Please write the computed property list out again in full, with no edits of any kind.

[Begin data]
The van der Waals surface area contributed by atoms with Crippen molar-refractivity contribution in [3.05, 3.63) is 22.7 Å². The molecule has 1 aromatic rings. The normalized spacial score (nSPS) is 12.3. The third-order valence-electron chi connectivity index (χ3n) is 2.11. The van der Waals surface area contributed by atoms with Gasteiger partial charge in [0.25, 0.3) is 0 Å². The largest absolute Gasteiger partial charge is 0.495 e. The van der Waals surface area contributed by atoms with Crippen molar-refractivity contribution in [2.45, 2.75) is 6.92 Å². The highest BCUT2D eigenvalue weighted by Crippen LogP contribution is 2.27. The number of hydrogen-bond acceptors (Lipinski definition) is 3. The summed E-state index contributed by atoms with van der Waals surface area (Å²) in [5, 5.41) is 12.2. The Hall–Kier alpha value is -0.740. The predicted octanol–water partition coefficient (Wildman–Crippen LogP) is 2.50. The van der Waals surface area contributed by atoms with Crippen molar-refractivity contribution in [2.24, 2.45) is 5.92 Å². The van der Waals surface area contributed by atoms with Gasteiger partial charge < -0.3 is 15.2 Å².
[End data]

The van der Waals surface area contributed by atoms with Crippen molar-refractivity contribution in [3.05, 3.63) is 22.7 Å². The molecule has 1 aromatic rings. The normalized spacial score (nSPS) is 12.3. The third-order valence-electron chi connectivity index (χ3n) is 2.11. The van der Waals surface area contributed by atoms with Gasteiger partial charge in [0.25, 0.3) is 0 Å². The largest absolute Gasteiger partial charge is 0.495 e. The van der Waals surface area contributed by atoms with Crippen molar-refractivity contribution in [2.45, 2.75) is 6.92 Å². The highest BCUT2D eigenvalue weighted by Crippen LogP contribution is 2.27. The number of hydrogen-bond acceptors (Lipinski definition) is 3. The summed E-state index contributed by atoms with van der Waals surface area (Å²) in [5, 5.41) is 12.2. The Hall–Kier alpha value is -0.740. The predicted octanol–water partition coefficient (Wildman–Crippen LogP) is 2.50. The van der Waals surface area contributed by atoms with Crippen molar-refractivity contribution in [2.24, 2.45) is 5.92 Å². The van der Waals surface area contributed by atoms with Gasteiger partial charge < -0.3 is 15.2 Å².